Following the COVID-19 pandemic, Cookeville Regional Medical Center (CRMC) was experiencing operational challenges and high staff turnover rates in their 19,000-square-foot, 35-bed emergency department. This was largely due to a shift in workforce demographics, as ED staff were supplemented with nursing floor staff. The hospital engaged Gresham Smith’s Research and Insights and Advisory Services teams to identify opportunities for improvement outside of design changes.
clinicians behavior mapped
hour reduction in length of stay
Taking a mixed-methods approach, the project team utilized design thinking to delve deep into the organization’s culture, soliciting feedback from the department. The following survey revealed a strong need for an improved working environment, including rest spaces. This qualitative approach was complimented by quantitative behavior mapping. By tracking the movements of nine nurses, technicians and providers, the team discovered that the emergency department’s inefficiency was largely due to layout, which forced staff members to walk excessively. For example, spaces initially meant for overflow were being used for high-acuity patients but were not equipped with the necessary medical supplies.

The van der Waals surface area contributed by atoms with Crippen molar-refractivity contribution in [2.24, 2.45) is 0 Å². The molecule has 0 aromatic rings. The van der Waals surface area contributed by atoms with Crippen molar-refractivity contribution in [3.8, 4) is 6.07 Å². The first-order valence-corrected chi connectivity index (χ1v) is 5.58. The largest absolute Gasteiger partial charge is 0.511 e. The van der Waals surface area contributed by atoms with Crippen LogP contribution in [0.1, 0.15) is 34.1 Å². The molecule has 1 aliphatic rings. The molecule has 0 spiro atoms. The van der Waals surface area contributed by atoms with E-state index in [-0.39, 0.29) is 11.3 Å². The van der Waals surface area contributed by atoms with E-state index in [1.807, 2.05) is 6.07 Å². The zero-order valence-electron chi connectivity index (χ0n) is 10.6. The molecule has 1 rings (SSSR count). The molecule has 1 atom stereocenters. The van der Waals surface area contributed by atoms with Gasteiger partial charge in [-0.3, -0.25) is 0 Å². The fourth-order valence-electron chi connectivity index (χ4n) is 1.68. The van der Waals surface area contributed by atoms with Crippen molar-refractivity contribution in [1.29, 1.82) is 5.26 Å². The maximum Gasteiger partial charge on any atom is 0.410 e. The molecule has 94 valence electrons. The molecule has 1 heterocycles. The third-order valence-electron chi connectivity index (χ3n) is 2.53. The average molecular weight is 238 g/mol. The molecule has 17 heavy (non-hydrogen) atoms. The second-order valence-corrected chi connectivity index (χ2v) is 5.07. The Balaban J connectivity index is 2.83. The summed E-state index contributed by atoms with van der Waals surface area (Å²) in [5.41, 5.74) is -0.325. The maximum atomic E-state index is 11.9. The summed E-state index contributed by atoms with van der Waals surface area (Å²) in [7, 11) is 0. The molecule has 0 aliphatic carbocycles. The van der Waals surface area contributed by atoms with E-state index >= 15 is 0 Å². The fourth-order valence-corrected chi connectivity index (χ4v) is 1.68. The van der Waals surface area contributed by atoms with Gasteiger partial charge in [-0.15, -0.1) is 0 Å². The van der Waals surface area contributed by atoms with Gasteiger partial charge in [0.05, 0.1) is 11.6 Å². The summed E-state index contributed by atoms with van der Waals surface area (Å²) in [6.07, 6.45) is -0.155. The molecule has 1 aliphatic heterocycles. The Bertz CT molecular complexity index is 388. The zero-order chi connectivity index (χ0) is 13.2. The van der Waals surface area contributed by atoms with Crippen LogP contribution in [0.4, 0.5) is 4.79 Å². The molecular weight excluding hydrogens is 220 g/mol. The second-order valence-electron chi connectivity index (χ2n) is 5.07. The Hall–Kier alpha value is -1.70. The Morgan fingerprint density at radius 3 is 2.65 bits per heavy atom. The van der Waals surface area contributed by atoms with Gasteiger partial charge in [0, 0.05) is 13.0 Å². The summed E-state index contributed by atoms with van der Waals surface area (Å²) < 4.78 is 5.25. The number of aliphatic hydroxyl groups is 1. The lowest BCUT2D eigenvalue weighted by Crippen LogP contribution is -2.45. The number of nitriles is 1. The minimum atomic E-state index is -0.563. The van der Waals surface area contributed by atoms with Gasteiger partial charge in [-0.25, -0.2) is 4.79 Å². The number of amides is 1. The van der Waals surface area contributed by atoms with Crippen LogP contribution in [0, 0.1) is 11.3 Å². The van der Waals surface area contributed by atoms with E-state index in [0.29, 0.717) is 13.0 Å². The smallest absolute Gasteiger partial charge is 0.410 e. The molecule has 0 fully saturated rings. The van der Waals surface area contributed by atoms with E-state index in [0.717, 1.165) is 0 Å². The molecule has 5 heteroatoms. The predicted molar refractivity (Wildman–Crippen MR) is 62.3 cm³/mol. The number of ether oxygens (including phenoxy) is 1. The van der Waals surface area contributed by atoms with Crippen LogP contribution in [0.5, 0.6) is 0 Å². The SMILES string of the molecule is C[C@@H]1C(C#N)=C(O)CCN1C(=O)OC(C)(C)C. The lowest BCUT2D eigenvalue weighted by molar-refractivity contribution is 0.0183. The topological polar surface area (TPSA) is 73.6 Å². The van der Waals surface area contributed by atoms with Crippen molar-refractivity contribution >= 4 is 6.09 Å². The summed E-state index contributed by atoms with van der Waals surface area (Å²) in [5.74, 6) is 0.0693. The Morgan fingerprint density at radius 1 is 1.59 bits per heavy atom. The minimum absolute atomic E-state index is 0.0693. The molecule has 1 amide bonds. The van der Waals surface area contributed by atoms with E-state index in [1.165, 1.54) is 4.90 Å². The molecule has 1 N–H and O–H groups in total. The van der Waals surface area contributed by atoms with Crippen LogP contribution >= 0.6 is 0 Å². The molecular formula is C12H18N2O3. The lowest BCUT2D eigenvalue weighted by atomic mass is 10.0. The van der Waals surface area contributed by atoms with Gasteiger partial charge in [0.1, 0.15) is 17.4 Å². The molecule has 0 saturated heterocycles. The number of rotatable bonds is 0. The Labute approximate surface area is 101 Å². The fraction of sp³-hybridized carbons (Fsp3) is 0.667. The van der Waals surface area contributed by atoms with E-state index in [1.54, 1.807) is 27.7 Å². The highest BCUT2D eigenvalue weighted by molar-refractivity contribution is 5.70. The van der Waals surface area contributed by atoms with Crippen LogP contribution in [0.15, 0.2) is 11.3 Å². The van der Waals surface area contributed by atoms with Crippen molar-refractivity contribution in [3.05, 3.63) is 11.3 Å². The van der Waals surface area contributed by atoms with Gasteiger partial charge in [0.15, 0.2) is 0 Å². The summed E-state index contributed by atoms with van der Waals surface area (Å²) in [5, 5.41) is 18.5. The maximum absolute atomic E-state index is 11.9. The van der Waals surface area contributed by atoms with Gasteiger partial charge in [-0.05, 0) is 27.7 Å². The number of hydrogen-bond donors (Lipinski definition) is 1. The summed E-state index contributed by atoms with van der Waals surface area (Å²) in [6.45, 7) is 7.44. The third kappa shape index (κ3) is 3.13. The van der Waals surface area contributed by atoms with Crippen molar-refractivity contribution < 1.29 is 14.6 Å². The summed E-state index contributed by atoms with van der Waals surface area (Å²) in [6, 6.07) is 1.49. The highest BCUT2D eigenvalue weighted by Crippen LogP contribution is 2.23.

The project team provided recommendations for improvements in four categories: people, place, process and product. Recommendations related to people included improving staff culture and amenities, reducing ambulance volume, and longer shift overlap for nurses and doctors. Actionable items related to place included developing a dedicated psychiatric crisis center and removing hallway beds, while actions related to process included adding a wheelchair storage solution, improving supply storage and standardizing medication dispensers. Recommendations related to product included streamlining the charting process, installing telemetry in provider spaces and improving communication upon room release.